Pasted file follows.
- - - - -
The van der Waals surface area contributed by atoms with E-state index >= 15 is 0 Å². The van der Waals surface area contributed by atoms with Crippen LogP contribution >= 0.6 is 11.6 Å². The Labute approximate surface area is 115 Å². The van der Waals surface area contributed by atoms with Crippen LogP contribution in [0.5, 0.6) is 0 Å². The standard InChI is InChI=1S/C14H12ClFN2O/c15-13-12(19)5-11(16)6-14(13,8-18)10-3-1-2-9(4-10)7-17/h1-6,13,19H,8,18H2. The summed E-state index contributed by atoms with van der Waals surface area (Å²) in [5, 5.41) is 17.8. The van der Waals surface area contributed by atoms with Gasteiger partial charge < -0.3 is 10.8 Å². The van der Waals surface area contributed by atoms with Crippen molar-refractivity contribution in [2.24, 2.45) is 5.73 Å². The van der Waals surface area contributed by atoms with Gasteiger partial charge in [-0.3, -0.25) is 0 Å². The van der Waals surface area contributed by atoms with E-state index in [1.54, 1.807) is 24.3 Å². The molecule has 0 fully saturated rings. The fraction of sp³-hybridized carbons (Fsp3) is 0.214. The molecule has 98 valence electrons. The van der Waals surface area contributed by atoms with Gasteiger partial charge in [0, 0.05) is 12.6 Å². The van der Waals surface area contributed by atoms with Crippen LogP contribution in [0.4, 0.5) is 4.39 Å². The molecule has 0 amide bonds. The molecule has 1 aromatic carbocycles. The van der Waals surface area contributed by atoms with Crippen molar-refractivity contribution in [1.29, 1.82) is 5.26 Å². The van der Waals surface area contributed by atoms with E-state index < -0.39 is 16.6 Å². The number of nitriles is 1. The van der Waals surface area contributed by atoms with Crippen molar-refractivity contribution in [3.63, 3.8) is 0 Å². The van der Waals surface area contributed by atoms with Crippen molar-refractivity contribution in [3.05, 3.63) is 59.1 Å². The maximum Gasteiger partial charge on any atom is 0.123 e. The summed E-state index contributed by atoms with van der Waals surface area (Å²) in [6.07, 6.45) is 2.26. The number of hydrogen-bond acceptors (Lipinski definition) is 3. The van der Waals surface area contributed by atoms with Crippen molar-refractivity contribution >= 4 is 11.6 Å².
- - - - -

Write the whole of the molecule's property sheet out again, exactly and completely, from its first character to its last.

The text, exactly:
The van der Waals surface area contributed by atoms with E-state index >= 15 is 0 Å². The van der Waals surface area contributed by atoms with Crippen LogP contribution >= 0.6 is 11.6 Å². The Labute approximate surface area is 115 Å². The van der Waals surface area contributed by atoms with Crippen LogP contribution in [0.5, 0.6) is 0 Å². The standard InChI is InChI=1S/C14H12ClFN2O/c15-13-12(19)5-11(16)6-14(13,8-18)10-3-1-2-9(4-10)7-17/h1-6,13,19H,8,18H2. The summed E-state index contributed by atoms with van der Waals surface area (Å²) in [5, 5.41) is 17.8. The van der Waals surface area contributed by atoms with Gasteiger partial charge < -0.3 is 10.8 Å². The van der Waals surface area contributed by atoms with Crippen molar-refractivity contribution in [2.24, 2.45) is 5.73 Å². The van der Waals surface area contributed by atoms with Gasteiger partial charge in [-0.3, -0.25) is 0 Å². The van der Waals surface area contributed by atoms with E-state index in [1.54, 1.807) is 24.3 Å². The molecule has 0 fully saturated rings. The fraction of sp³-hybridized carbons (Fsp3) is 0.214. The molecule has 98 valence electrons. The van der Waals surface area contributed by atoms with Gasteiger partial charge in [0, 0.05) is 12.6 Å². The van der Waals surface area contributed by atoms with Crippen LogP contribution in [0.4, 0.5) is 4.39 Å². The molecule has 0 amide bonds. The molecule has 1 aromatic carbocycles. The van der Waals surface area contributed by atoms with Crippen molar-refractivity contribution in [1.29, 1.82) is 5.26 Å². The van der Waals surface area contributed by atoms with E-state index < -0.39 is 16.6 Å². The number of nitriles is 1. The van der Waals surface area contributed by atoms with Crippen molar-refractivity contribution in [3.63, 3.8) is 0 Å². The van der Waals surface area contributed by atoms with Crippen molar-refractivity contribution in [3.05, 3.63) is 59.1 Å². The maximum Gasteiger partial charge on any atom is 0.123 e. The summed E-state index contributed by atoms with van der Waals surface area (Å²) in [6.07, 6.45) is 2.26. The number of hydrogen-bond acceptors (Lipinski definition) is 3. The van der Waals surface area contributed by atoms with Crippen molar-refractivity contribution >= 4 is 11.6 Å².